There’s a belief that the faster you can throw a baseball, the better you’ll be as an MLB pitcher. While this may be true, it also may be dangerous. Higher velocity can help you get hitters out, but it may be overrated.
Even more concerning is that it could lead to hard-throwing pitchers suffering more injuries than their counterparts who don’t throw as fast or hard. There’s evidence that throwing harder can put more strain on the elbow, leading to Tommy John surgery. Here are the details.
Hard throwers go under the knife
Luis Severino, Chris Sale, and Noah Syndergaard were all All-Stars in 2018, and they’re some of the game’s hardest throwers among starting pitchers, with Severino and Syndergaard ranked Nos. 1 and 2, respectively, and Sale in the top 20. What else do they have in common? They’ve all had Tommy John surgery in the past 18 months to repair torn elbow ligaments. Going further down the list, Sports Illustrated reports that of the 21 hardest-throwing starters, one-third blew out their elbow in less than 18 months. Syndergaard specifically has had three of his past five seasons shortened by injuries, and he has still thrown more fastballs of 97mph or faster than any other pitcher in that span. And it’s not close, as his 5,078 such pitches are 51% more than Aroldis Chapman in second place.
Data suggests a link between velocity and injuries
Researchers at the American Sports Medicine Institute (ASMI) in Alabama studied biomechanical data on 452 professional pitchers last year, as well as using 3D motion capture to gather retrospective analysis on 64 pitchers. Their goal was to measure the relationship between fastball velocity and elbow-varus torque in pitchers.
Elbow-varus torque is an internal rotational torque that is often the peak torque placed on the elbow. The UCL and surrounding muscles must support the load. The overall results of the studies “suggested that increased velocity does increase the injury risk,” according to SI.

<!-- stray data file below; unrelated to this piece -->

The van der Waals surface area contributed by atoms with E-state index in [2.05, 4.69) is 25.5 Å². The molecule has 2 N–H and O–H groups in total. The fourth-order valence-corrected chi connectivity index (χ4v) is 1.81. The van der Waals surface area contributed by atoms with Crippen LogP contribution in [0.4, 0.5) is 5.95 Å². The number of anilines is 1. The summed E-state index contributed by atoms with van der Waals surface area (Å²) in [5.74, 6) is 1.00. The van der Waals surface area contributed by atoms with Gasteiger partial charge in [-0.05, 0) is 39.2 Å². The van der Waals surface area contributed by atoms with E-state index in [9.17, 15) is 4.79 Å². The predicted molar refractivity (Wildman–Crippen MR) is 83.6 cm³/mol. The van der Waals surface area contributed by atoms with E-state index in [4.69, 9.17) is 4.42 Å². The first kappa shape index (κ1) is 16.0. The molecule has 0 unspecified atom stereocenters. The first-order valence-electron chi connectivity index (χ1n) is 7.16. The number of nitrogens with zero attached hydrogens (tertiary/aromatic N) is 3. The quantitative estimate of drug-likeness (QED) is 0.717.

Only a small percentage — 7.6% — of the variance in load between subjects was explained by velocity. Mechanics and a player’s build also play a role. But for each individual player, velocity accounted for 95.7% in the variance in elbow-varus torque. This backs up the anecdotal evidence that a velocity increase also increases the stress on a pitcher’s elbow.
How pitchers can adjust
One way to avoid the increased injury risk through increased velocity is to not focus as much on speed and velocity, which can be overrated anyway. While more velocity allows the pitcher to get better results if his command is off, MLB hitters are accustomed to high-velocity pitches.
In 2019, for example, batters hit .248 against fastballs of 96 miles per hour or greater. This was 25 points better than when facing average breaking and off-speed pitches. The ASMI study suggested pitchers should pull back on their velocity. It stated that “a deliberate reduction in velocity without compromising mechanics will likely reduce the load on an individual pitcher’s elbow.”
One pitcher who has made such an adjustment is Stephen Strasburg. When he first made it to the majors in 2012, he hit 96 miles per hour on the radar gun more than 1,000 times — and he quickly blew out his elbow. He had only 188 pitches in that range by 2018. Last year, he dropped the number of his 96mph fastballs even more — to just 14.
Perhaps not coincidentally, Strasburg made 33 starts last year, which was the most since his career-high of 34 back in 2014. From 2015-2018, he maxed out at 28 starts in 2017. In the last five years, Strasburg’s average fastball velocity dropped from 96.1mph to 93.9mph.